Seminole Electric may need as much as 1,400 MW of new capacity by 2024

Seminole Electric Cooperative’s forecasts of capacity and demand for the projected summer and winter peaks include the addition of approximately 1,400 MW of capacity by 2024, with that capacity needed to replace expiring purchased power contracts and to serve increased member load requirements while maintaining Seminole’s reliability criteria.

Seminole said in an April 1 annual Ten Year Site Plan filed with the Florida Public Service Commission that this capacity expansion plan includes the need for three 224-MW combustion turbine units and one 741-MW combined cycle plant, none of which are currently sited. The three combustion turbine units are scheduled to enter service in December 2022, December 2023, and December 2024. In addition, by May 2021, Seminole also has a need for 741 MW of combined cycle capacity.

A final decision as to whether Seminole will construct and own these additional facilities will be based upon future economic studies, the cooperative added. The inclusion of these units in Seminole’s capacity expansion plan does not represent at this time a commitment for construction by Seminole.

The ten-year plan named three potential sites for new capacity:

  • Gilchrist Site – Seminole has purchased land in Gilchrist County as a potential site but has not made a final determination if or when the site will be used for any of Seminole’s future resource requirements. The Gilchrist site is approximately 530 acres in size. It is located in the central portion of Gilchrist County, approximately eight miles north of the City of Trenton and may be suitable for installation of generation or transmission resources. Much of the site has been used for silviculture (pine plantation) and consists of large tracts of planted longleaf and slash pine communities.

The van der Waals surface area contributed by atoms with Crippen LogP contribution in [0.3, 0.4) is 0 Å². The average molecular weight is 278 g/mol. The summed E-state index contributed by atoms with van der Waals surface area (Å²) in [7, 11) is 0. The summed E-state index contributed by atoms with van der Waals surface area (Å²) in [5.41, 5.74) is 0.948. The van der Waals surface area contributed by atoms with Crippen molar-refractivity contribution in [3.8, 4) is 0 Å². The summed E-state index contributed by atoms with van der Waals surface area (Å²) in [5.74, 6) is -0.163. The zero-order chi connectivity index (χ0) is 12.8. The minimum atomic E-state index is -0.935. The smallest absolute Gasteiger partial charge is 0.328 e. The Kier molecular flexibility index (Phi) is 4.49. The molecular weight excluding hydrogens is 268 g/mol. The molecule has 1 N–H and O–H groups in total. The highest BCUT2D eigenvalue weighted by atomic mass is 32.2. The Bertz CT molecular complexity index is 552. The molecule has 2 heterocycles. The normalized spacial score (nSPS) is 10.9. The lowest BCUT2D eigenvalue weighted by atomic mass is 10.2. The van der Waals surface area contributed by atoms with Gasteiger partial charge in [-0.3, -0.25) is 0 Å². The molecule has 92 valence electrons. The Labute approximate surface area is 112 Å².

• Seminole Generating Station (SGS) – The existing SGS plant is located in a rural unincorporated area of Putnam County approximately five miles north of the City of Palatka. The site is 1,978 acres in size, bordered by U.S. 17 on the west, and is primarily undeveloped land on the other sides. The site was certified in 1979 for its two existing coal-fired electric generating units, SGS Units 1 and 2.
  • Midulla Generating Station (MGS) – MGS is located in Hardee and Polk counties about nine miles northwest of Wauchula. The site is bordered by County Road 663 on the east, CF Industries on the south, and Mosaic Inc. on the north and west. Payne Creek flows along the site’s south and southwestern borders. The site was originally strip-mined for phosphate and was reclaimed as pine flatwoods, improved pasture, and a cooling reservoir with a marsh littoral zone.

As of the end of 2014, Seminole had total summer capacity resources of approximately 4,000 MW consisting of owned, installed net capacity of 2,060 MW and the remaining capacity in firm purchased power. Seminole’s existing generating facilities include:

  • Seminole Generating Station (SGS) Units 1 and 2 comprise a 1,472 MW nameplate coal-fired plant located in Putnam County;
  • Midulla Generating Station (MGS) Units 1–3 comprise a 587-MW nameplate gas-fired combined cycle plant located in Hardee County; and
  • MGS Units 4–8 comprise a 312-MW nameplate peaking plant.
About Barry Cassell 20414 Articles
Barry Cassell is Chief Analyst for GenerationHub covering coal and emission controls issues, projects and policy. He has covered the coal and power generation industry for more than 24 years, beginning in November 2011 at GenerationHub and prior to that as editor of SNL Energy’s Coal Report. He was formerly with Coal Outlook for 15 years as the publication’s editor and contributing writer, and prior to that he was editor of Coal & Synfuels Technology and associate editor of The Energy Report. He has a bachelor’s degree from Central Michigan University.